Just wanted to add my best wishes.


    • Ellie Jeffery
      Oct 21, 2011 @ 14:31:43

      Thank you for those good wishes Anne-Marie and thank you for taking the time out to read the blog. Sending health and happiness to your friends who are going through a similar experience, Best, Elliex


  11. Becoming herself
    Oct 21, 2011 @ 19:51:56

    I hope you continue to speak with your grace and passion and eloquence about these issues. You have a gift with words and as well as telling your own moving and important story, you also speak for those who for one reason or another find it difficult to do so for themselves. All power to you.


  12. Hannah
    Oct 24, 2011 @ 19:36:19

    Hi Ellie. I’ve seen Kris several times on tv promoting her charity and thought how inspirational she is. Another brilliant bog entry my dear, keep it up! Big hugs, Hxx


  13. dr. Krisztina Ádám
    Oct 25, 2011 @ 10:56:40

    Hi Ellie!
    I have been visiting your blog for two months. I’m a Hungarian GP in a 2000 habitants village. I’ve been working as a doctor for 15 years. Your honesty and kindness are very impressed on me. I have a wonderful patient your age who is suffering from a recidivist ovarium tumor. She loves her life as you do. She has a lot of energy and vitality during her struggle with her disease. Every day huge amount of patients (60-70/day) come round me with their complaints. Most of them are waiting for me to give them energy, faith, understanding, sympathy and relief. Only some exceptions like you and my lovely patient are able to “treat” the doctor. I get a lot and learn the really important things from you.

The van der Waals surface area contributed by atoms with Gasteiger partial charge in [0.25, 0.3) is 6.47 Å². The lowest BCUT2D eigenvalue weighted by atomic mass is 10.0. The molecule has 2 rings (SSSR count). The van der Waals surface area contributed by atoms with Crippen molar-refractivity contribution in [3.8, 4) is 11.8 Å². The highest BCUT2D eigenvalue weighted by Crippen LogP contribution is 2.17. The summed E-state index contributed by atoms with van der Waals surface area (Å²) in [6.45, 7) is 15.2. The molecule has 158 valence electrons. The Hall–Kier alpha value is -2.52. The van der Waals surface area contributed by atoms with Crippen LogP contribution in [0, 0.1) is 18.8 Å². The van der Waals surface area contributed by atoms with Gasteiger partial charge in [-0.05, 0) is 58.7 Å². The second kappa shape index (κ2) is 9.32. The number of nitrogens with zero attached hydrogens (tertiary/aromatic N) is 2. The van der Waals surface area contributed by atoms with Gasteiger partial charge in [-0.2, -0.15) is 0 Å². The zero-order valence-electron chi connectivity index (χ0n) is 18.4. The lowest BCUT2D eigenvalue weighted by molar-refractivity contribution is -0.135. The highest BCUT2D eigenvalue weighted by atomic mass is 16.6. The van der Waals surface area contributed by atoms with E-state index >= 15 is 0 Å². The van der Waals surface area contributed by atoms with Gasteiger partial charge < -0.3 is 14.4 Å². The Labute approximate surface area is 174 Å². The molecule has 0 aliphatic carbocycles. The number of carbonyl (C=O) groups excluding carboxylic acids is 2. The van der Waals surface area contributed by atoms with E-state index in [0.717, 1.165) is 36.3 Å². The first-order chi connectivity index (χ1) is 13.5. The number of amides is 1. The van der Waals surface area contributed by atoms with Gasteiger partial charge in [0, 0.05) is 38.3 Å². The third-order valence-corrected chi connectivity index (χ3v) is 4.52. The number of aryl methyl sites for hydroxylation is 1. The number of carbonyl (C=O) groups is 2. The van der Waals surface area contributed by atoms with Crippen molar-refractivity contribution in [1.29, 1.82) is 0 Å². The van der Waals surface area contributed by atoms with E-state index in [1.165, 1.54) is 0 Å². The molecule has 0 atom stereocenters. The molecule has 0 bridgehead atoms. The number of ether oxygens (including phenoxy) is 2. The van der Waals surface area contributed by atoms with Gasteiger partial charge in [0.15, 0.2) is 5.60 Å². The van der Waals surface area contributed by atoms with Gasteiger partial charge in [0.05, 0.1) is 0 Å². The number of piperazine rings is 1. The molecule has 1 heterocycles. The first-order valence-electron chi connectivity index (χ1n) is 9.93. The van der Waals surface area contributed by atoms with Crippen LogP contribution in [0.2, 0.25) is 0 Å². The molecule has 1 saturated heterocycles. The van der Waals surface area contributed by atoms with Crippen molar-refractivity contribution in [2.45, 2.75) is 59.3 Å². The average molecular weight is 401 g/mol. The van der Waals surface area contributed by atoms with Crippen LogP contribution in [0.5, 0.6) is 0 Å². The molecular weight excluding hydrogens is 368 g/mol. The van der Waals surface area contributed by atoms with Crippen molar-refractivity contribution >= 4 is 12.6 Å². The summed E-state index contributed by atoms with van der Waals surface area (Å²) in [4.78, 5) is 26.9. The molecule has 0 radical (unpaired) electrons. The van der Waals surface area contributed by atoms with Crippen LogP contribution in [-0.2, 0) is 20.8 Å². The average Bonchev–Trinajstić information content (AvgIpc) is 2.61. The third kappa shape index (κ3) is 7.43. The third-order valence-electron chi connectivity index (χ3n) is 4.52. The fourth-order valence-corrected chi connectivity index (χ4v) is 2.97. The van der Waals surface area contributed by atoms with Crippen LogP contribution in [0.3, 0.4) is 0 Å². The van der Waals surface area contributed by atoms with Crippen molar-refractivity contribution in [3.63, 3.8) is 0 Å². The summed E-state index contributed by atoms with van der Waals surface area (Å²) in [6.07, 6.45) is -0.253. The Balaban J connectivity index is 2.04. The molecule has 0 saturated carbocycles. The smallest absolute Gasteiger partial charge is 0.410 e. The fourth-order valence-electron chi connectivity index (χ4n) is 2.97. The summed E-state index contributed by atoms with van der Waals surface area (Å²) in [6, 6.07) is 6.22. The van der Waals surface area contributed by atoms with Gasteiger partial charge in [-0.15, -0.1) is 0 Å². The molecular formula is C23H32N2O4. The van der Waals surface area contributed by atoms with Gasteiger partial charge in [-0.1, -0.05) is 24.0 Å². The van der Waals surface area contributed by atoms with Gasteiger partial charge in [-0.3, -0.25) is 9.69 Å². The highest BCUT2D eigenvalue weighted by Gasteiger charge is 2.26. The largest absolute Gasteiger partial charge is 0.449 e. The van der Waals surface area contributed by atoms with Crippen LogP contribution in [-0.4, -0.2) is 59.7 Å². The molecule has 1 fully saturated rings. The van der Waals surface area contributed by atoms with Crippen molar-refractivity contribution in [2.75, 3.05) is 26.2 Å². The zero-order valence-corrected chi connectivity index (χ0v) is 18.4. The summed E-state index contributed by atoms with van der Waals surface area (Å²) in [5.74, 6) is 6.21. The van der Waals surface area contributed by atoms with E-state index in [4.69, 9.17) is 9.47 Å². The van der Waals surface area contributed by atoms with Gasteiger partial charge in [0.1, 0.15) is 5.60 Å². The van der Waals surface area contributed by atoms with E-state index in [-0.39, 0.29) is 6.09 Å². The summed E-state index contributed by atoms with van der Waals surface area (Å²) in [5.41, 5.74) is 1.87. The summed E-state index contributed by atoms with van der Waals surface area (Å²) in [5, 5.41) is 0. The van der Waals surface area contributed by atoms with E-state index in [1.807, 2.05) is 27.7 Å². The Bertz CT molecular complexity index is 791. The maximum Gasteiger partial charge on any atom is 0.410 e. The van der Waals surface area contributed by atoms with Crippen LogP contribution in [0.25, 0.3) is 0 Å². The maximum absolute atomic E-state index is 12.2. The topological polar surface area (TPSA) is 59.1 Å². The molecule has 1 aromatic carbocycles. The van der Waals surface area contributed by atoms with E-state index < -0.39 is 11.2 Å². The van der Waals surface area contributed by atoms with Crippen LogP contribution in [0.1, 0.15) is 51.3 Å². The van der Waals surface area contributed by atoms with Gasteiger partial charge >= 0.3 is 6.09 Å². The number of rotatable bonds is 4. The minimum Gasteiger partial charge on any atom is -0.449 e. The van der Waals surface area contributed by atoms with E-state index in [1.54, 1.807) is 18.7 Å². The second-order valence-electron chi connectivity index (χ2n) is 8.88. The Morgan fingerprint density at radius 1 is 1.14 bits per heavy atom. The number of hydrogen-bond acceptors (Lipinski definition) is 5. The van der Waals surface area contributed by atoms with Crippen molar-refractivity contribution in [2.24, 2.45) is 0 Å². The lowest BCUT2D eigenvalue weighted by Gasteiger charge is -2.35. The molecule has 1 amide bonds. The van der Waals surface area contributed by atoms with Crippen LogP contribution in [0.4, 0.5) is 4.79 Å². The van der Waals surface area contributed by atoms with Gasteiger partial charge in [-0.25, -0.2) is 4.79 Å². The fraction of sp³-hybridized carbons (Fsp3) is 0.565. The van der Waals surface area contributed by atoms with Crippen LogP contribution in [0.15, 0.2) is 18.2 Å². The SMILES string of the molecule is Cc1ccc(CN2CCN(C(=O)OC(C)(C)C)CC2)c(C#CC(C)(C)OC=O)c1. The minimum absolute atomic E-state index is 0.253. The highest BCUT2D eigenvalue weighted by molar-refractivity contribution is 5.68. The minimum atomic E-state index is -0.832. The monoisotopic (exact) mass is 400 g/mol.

Thank you for everything you do and will do any time.
    (sorry for my English, I hope it is quite understandable) Take care of yourself.
    Greetings from Hungary: dr. Krisztina Ádám